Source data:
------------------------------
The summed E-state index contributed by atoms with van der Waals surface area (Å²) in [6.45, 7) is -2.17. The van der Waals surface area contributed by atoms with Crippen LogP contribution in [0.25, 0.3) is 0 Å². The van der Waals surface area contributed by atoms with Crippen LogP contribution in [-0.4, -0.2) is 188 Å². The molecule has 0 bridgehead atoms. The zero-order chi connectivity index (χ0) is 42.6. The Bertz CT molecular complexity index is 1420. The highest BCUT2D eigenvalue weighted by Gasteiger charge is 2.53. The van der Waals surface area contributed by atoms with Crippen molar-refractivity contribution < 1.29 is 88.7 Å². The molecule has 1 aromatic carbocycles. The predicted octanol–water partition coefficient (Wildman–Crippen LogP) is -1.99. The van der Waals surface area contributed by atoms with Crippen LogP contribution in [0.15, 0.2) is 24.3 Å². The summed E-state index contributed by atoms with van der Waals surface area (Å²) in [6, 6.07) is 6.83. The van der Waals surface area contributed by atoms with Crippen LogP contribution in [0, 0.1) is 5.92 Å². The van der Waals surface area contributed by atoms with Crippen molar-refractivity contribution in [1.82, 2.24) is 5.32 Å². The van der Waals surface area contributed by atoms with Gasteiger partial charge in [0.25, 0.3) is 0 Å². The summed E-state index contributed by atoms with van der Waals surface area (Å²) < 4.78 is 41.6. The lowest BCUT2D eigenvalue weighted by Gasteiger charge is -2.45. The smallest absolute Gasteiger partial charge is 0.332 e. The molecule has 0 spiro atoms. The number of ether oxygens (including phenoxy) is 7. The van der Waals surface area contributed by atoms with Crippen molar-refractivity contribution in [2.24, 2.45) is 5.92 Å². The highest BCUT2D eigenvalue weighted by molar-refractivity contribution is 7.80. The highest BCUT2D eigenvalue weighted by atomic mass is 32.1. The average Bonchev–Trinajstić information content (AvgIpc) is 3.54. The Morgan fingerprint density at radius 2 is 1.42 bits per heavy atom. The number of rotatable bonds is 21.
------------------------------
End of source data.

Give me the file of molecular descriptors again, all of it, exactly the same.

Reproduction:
The summed E-state index contributed by atoms with van der Waals surface area (Å²) in [6.45, 7) is -2.17. The van der Waals surface area contributed by atoms with Crippen LogP contribution in [0.25, 0.3) is 0 Å². The van der Waals surface area contributed by atoms with Crippen LogP contribution in [-0.4, -0.2) is 188 Å². The molecule has 0 bridgehead atoms. The zero-order chi connectivity index (χ0) is 42.6. The Bertz CT molecular complexity index is 1420. The highest BCUT2D eigenvalue weighted by Gasteiger charge is 2.53. The van der Waals surface area contributed by atoms with Crippen molar-refractivity contribution < 1.29 is 88.7 Å². The molecule has 1 aromatic carbocycles. The predicted octanol–water partition coefficient (Wildman–Crippen LogP) is -1.99. The van der Waals surface area contributed by atoms with Crippen LogP contribution in [0.15, 0.2) is 24.3 Å². The summed E-state index contributed by atoms with van der Waals surface area (Å²) in [6, 6.07) is 6.83. The van der Waals surface area contributed by atoms with Crippen LogP contribution in [0, 0.1) is 5.92 Å². The van der Waals surface area contributed by atoms with Crippen molar-refractivity contribution in [1.82, 2.24) is 5.32 Å². The van der Waals surface area contributed by atoms with Gasteiger partial charge in [0.25, 0.3) is 0 Å². The summed E-state index contributed by atoms with van der Waals surface area (Å²) < 4.78 is 41.6. The lowest BCUT2D eigenvalue weighted by Gasteiger charge is -2.45. The smallest absolute Gasteiger partial charge is 0.332 e. The molecule has 0 spiro atoms. The number of ether oxygens (including phenoxy) is 7. The van der Waals surface area contributed by atoms with Crippen molar-refractivity contribution in [2.24, 2.45) is 5.92 Å². The highest BCUT2D eigenvalue weighted by molar-refractivity contribution is 7.80. The highest BCUT2D eigenvalue weighted by atomic mass is 32.1. The average Bonchev–Trinajstić information content (AvgIpc) is 3.54. The Morgan fingerprint density at radius 2 is 1.42 bits per heavy atom. The number of rotatable bonds is 21.